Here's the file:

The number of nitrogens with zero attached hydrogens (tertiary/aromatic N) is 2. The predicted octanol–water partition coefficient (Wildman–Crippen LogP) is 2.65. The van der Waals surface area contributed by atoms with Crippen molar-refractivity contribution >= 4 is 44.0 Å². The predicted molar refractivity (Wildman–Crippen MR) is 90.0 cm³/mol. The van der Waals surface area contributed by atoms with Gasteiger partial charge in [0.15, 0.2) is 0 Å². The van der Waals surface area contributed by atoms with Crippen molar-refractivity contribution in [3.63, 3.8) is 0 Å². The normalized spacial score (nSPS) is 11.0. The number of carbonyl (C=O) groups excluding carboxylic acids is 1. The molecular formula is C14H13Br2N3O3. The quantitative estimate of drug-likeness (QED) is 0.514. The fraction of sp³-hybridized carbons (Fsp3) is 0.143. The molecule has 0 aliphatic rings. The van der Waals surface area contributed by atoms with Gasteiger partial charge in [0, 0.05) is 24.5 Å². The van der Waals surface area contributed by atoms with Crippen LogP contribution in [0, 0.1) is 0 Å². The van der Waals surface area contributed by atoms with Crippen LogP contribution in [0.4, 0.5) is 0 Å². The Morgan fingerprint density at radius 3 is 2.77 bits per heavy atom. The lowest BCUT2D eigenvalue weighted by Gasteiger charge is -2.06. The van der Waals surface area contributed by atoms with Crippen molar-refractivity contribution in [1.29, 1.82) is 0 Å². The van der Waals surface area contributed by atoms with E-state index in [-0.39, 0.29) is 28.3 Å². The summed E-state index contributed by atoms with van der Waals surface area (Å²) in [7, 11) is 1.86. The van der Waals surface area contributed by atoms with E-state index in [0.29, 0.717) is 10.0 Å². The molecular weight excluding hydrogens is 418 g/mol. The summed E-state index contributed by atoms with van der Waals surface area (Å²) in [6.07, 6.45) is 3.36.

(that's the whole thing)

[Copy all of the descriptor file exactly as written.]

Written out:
The number of nitrogens with zero attached hydrogens (tertiary/aromatic N) is 2. The predicted octanol–water partition coefficient (Wildman–Crippen LogP) is 2.65. The van der Waals surface area contributed by atoms with Crippen molar-refractivity contribution >= 4 is 44.0 Å². The predicted molar refractivity (Wildman–Crippen MR) is 90.0 cm³/mol. The van der Waals surface area contributed by atoms with Gasteiger partial charge in [0.15, 0.2) is 0 Å². The van der Waals surface area contributed by atoms with Crippen molar-refractivity contribution in [3.63, 3.8) is 0 Å². The normalized spacial score (nSPS) is 11.0. The number of carbonyl (C=O) groups excluding carboxylic acids is 1. The molecular formula is C14H13Br2N3O3. The quantitative estimate of drug-likeness (QED) is 0.514. The fraction of sp³-hybridized carbons (Fsp3) is 0.143. The molecule has 0 aliphatic rings. The van der Waals surface area contributed by atoms with Gasteiger partial charge in [0, 0.05) is 24.5 Å². The van der Waals surface area contributed by atoms with Crippen LogP contribution in [0, 0.1) is 0 Å². The van der Waals surface area contributed by atoms with Crippen LogP contribution in [0.4, 0.5) is 0 Å². The Morgan fingerprint density at radius 3 is 2.77 bits per heavy atom. The lowest BCUT2D eigenvalue weighted by Gasteiger charge is -2.06. The van der Waals surface area contributed by atoms with Crippen molar-refractivity contribution in [1.29, 1.82) is 0 Å². The van der Waals surface area contributed by atoms with E-state index in [-0.39, 0.29) is 28.3 Å². The summed E-state index contributed by atoms with van der Waals surface area (Å²) in [7, 11) is 1.86. The van der Waals surface area contributed by atoms with E-state index in [0.29, 0.717) is 10.0 Å². The molecular weight excluding hydrogens is 418 g/mol. The summed E-state index contributed by atoms with van der Waals surface area (Å²) in [6.07, 6.45) is 3.36.